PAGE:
In the 1970s, my Dad, a veterinarian, hired a woman to be his associate. Many in our small southern New Jersey town were mystified – others were outraged. “Why would you want to work with a girl?” his friends and clients asked. “Will she be strong enough to lift big dogs? What if she faints at the sight of blood or can’t stop crying when animals die?”
It’ll turn out fine, my father told the naysayers. “When I was in veterinary school,” he said, “the women were tougher than all of us. They had to work twice as hard and put up with insults from a lot of the guys.”
Recently, I thought about my Dad’s stand against sexism as I read a new book, “No Man’s Land: The Trailblazing Women Who Ran Britain’s Most Extraordinary Military Hospital During World War I,” by Wendy Moore.
Like so many of us in the midst of the COVID-19 pandemic when so much feels hopeless, I’ve been searching for nuggets of inspiration.
A century ago, women in the United States got the right to vote. (The 19th Amendment to the Constitution granting women voting rights was ratified in August of 1920.) During the 100th anniversary year of this milestone, I’ve been seeking out stories of inspiring, resilient, brave women.
“No Man’s Land,” a page-turner about Endell Street Military Hospital, a London health care facility run by women during World War I, is a tale of inspiration and courage..
I don’t mean “inspiration” or “courage” in a sappy sense. I’m talking about “inspiration” and “courage” in the midst of blood, mud, dirt, disease, death, shell shock (what we now call post-traumatic stress) and sexism.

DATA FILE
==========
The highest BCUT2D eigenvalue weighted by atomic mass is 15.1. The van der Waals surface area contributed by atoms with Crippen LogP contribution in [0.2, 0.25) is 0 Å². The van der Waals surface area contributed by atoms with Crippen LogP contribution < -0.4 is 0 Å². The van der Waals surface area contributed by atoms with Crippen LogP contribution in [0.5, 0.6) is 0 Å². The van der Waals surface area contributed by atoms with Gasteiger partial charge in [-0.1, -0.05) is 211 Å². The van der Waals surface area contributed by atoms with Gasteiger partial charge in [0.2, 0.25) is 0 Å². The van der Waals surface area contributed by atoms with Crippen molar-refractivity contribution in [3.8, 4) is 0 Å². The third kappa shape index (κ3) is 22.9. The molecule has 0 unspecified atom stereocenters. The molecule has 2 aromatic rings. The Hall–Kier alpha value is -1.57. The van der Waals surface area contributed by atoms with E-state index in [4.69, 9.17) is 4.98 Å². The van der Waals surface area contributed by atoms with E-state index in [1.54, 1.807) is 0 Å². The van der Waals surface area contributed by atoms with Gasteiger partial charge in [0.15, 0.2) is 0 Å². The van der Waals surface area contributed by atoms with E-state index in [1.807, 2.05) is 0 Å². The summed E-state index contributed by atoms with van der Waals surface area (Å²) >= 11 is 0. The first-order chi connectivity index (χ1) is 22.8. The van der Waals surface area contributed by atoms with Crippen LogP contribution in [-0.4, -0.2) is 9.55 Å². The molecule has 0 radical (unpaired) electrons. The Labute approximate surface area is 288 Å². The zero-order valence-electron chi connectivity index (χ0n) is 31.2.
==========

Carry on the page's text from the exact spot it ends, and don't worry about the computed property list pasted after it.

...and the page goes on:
Louisa Garrett Anderson, 41, a surgeon and Flora Murray, 45, an anesthesiologist, the directors of Endell Street Military Hospital, were also life partners. “Unlike male homosexuality, lesbian relationships were not illegal,” Moore writes, “it was deemed perfectly respectable for two professional women to share a home without a hint of scandal.”
They lived like a married couple, Moore adds.
At the outbreak of World War I, Anderson and Murray were experienced doctors. Yet, due to sexism, they hadn’t been allowed to work in mainstream hospitals, in the military or to obtain high-level professional positions. Women physicians usually had to only with women and children. “They knew that war with Germany posed a terrifying threat to Britain, but it also offered women a once-in-a-lifetime chance,” Moore writes.
At Endell Street, everyone from the radiologist to the ophthalmologist to the dentist to most of the orderlies was a woman. At that time, this was almost unthinkable. “Oh, God, women!” decried army brass at the idea of female docs in the military. Others feared that havoc would ensue if a group of “Amazons” were set loose on patients.
Anderson, Murray and their staff worked non-stop during World War I. Words fail to describe the suffering caused by the first World War. More than 20 million people were killed and 20 million wounded (often permanently disabled) in the war. There were no antibiotics or many of the other treatments available in medicine today.
The horror didn’t end when peace was declared. At the request of the military, Anderson and Murray ran the hospital for a year after the war was over.
With peace, came more horror: the 1918 flu, which killed more than 50 million. As is the case with COVID-19 there was no treatment or vaccine. Many of the staff and patients at Endell Street Hospital got ill or died from the flu.
After the conflict ended, most of the women doctors who’d served in the war had to give up their positions. Yet, their legacy endures. Their work inspired future generations of women to enter medicine.
Living through our pandemic is hard. The story of Endell Street gives us hope that we’ll get through it.
Kathi Wolfe, a writer and poet, is a regular contributor to the Blade.